The geopolitics of old boundary’s in the Balkans

BY SELIM IBRAIMI – Daily protests in Belgrade, violence by the Albanian opposition in Albania, debates and preparations for the start of Serbian-Kosovo negotiations. Washington continues to press for a new deal between Kosovo Albanians and Belgrade. Europeans are surprised by the plans of the administration of the Donald Trump to buy F-35 latest technology military aircrafts as a barging strategy against EU countries. The Russian gas pipeline “Nord Stream ” is changing the balance of the forces in the European Union and the Atlanticism started 75 years ago is weakening. Russian Federation accepted Macedonia with the new name Northern Macedonia, while the Western Balkans, after the hopes it calms down, is producing a new crisis of mistrust in the judiciary, growing nepotism, organized crime and high-level of corruption.

Outside, Turkey and Russia exude the pot whenever they see opportunities to influence South East Europe. A scenario that goes beyond the stabilization of the region, a GRU intelligence elements are exploiting the riots in Serbia and Albania. All recent geopolitical events are taking place at the time when the new reorganization of the region is taking shape, one hundred years after dramatic changes in Europe and in international relations. In the heads of nationalist politicians, but perhaps even pragmatic, the idea remains that Bosnia and the northern part of Kosovo are already in the table of partition by Washington, London and Moscow. A scenario that the Serbian government and the entire Serbian political spectrum are weighing is that with the support of Russia, before any international agreement it could annex large parts of Kosovo populated by ethnic Serbs. While ‘Turkish’ support for Tirana, within the framework of Turkey’s expansion in the Balkans, could help Albania to take a similar maneuver to Kosovo if Serbian troops would strongly contest the northern part of Kosovo before the start of negotiations or during the process where it is expected redrawing the borders between Kosovo and Serbia with international support.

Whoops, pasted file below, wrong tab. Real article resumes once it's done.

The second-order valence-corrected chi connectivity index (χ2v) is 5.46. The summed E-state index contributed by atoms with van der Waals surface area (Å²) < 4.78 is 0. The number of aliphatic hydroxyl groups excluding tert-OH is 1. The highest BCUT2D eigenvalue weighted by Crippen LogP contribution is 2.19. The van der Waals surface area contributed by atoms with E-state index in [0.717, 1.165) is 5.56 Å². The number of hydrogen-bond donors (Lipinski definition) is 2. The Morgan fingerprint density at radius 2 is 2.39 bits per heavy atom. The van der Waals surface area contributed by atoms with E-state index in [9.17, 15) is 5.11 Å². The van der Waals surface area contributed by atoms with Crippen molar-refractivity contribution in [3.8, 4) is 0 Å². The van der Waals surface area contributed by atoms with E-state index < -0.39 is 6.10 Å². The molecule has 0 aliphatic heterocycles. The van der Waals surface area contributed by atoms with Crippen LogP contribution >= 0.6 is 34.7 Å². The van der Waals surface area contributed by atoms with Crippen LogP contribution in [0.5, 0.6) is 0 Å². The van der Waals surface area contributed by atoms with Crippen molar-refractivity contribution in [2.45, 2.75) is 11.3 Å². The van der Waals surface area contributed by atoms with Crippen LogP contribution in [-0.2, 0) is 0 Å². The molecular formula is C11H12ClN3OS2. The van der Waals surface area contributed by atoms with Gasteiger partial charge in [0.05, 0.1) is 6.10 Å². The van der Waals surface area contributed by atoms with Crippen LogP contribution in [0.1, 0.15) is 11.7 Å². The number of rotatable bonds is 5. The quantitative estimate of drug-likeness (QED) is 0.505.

However, two decades after NATO air strikes in Yugoslavia and 24 years after signing the Dayton Peace Accords, this course of events is unlikely to be repeated on a large scale. Since more than half of the Albanian-inhabited territories continue to be governed by states created after 1912 and 1945, it would be difficult for both the two largest countries  Serbia and Albania in the region to agree on a new map with large scale changes in the territory.

  • First, Serbia, Kosovo and Albania can agree on shifts of borders regarding the problem between Pristina and Belgrade.
  • Second, Macedonia after the change of name and strengthening of the Macedonian national identity, although mixed with ethnic composition, is not interested in entering the border game. Prime Minister Zoran Zaev, a light-hearted figure from the US and the EU, said the issue of Macedonia’s borders has come to an end.

The guarantees he speaks relates to the country’s NATO accession process, the support of Ali Ahmeti’s Democratic Union for Integration (DUI) and Albanian opposition parties in the opposition with regard to sovereignty and territory of the N.Macedonia. On the other hand, Albanian opposition parties in Macedonia have dissent and opposing views regarding the legal status of ethnic Albanians in N.Macedonia. But in the long run this is not an impossible result if Albanians of Macedonia dissatisfaction will grow even if the idea inspires leaders who would seek additional solutions and the right to self-determination.

By the position of the Great Powers, there is a serious historical reality that is based on Germany’s concerns about the new frontiers of the European Union with the Balkans. In the end the West has to be more concerned that the border changes are the second part of the geopolitics of old boundary’s in the Balkans. (@CSSDMacedonia)

Part I Geopolitical Monographs by Selim Ibraimi -2019

This series examines the geopolitical foundations of the most influential countries in the Balkans and how these states influence the actions of nations in Southeast Europe and the European Union.

POLICY NOTE: It is forbidden to use hate speech of whatever nature. The editorial board of ISSDMacedonia reserves the right to edit and not publish materials that violates human rights, freedom of expression, free press- individual, ethnic, gender and social integrity. The publication of interviews or analyzes is aimed to elaborate issues of social, economic, interethnic, security and political character in the interest of citizens. The prevention of internal and external crisis through neutral, balanced, fair and objective media – news platforms, is one of the priorities of our Security Studies, Peacebuilding, Conflict Management, Rule of Law and Violent Extremism programs.The views of authors and external experts do not always reflect ISSDMacedonia’s editorial policy. Please, if you decide to publish one of our analyses or interviews, write the source of the article and the name of author.Thank you !

 

 

Leave a Reply

Your email address will not be published. Required fields are marked *

*

* Copy This Password *

* Type Or Paste Password Here *